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This review is from: The Reader (Paperback)
It could well be read as a novel postulating thought-provoking conundrums about guilt.Firstly, there is Hanna's failure to open the Church where several Jewish women prisoners were lodged. They were being moved by Nazi Soldiers even as the Soviet army was advancing into Germany.The Church had caught fire as a result of allied bombing. Hanna was but one of several guards in charge of the prisoners. The guards had been ordered to see that none of the prisoners escaped and there was always the possibility that the soldiers who had run away on the commencement of the bombardment would return at any time.The other guards pleaded that they acted under compulsion or had to attend the soldiers who had been injured in the bombardment. But this defence was in contradiction of a report of the event.The other guards, pleading ignorance as to why such a report had been sent, charged Hanna as the leader of the guards and author of the report.Hanna could have got over this situation by admitting that she was illiterate: she did not: on the other hand she admitted to its authorship.By that she got life sentence whereas the other guards got lenient jail terms.But does Hanna's illiteracy exonerate her of the failure to open the Church doors?So why has so much prominence been given to this fact? But the question remains,as Hanna asks the rial judge, what would he have done in the circumstances?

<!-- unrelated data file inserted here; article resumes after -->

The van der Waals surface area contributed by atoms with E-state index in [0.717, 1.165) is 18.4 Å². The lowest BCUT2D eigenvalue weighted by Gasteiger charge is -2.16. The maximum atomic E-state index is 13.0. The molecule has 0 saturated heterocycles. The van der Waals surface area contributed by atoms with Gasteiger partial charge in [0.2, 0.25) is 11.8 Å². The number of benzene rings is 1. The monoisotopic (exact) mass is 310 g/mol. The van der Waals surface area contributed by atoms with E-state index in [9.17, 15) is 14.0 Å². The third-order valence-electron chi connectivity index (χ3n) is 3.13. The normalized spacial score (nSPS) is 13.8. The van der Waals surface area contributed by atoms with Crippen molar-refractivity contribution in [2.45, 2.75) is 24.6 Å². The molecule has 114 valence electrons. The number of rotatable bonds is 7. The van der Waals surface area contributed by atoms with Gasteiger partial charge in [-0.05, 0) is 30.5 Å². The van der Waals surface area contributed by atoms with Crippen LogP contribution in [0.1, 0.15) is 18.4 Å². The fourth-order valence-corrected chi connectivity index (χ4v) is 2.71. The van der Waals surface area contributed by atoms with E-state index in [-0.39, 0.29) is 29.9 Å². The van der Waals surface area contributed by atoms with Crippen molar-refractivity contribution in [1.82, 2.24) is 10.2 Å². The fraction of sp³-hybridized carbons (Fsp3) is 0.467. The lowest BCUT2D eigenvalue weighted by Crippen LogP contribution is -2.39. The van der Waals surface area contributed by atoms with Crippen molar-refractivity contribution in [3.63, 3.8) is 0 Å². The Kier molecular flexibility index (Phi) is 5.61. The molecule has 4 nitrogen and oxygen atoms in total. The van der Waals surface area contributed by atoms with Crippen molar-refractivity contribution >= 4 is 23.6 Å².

Secondly, Michael the former adolescent lover of Hanna, consults his father on Hanna's silence about her illiteracy and the father says that the adult has the right and freedom to decide for himself what is good for him and it is not open to another to decide what is good for him. Does this purely philosophical approach without taking into consideration the consequences of silence on this issue, make him guilty of giving precedence to abstract philosophy over humanity?
Michael accepts this advice and does not broach the matter although he meets the trial judge. Is he not guilty?
Is Michael, having loved Hanna,retroactively guilty? These questions can be answered either way. We are left with conundrums.
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Initial post: 28 Sep 2014 21:10:43 BDT
Jeanette Levin says:
I thought the readers were being asked to write a review, not to tell the story! I do wish people would not do this, it does so spoil the story for others.
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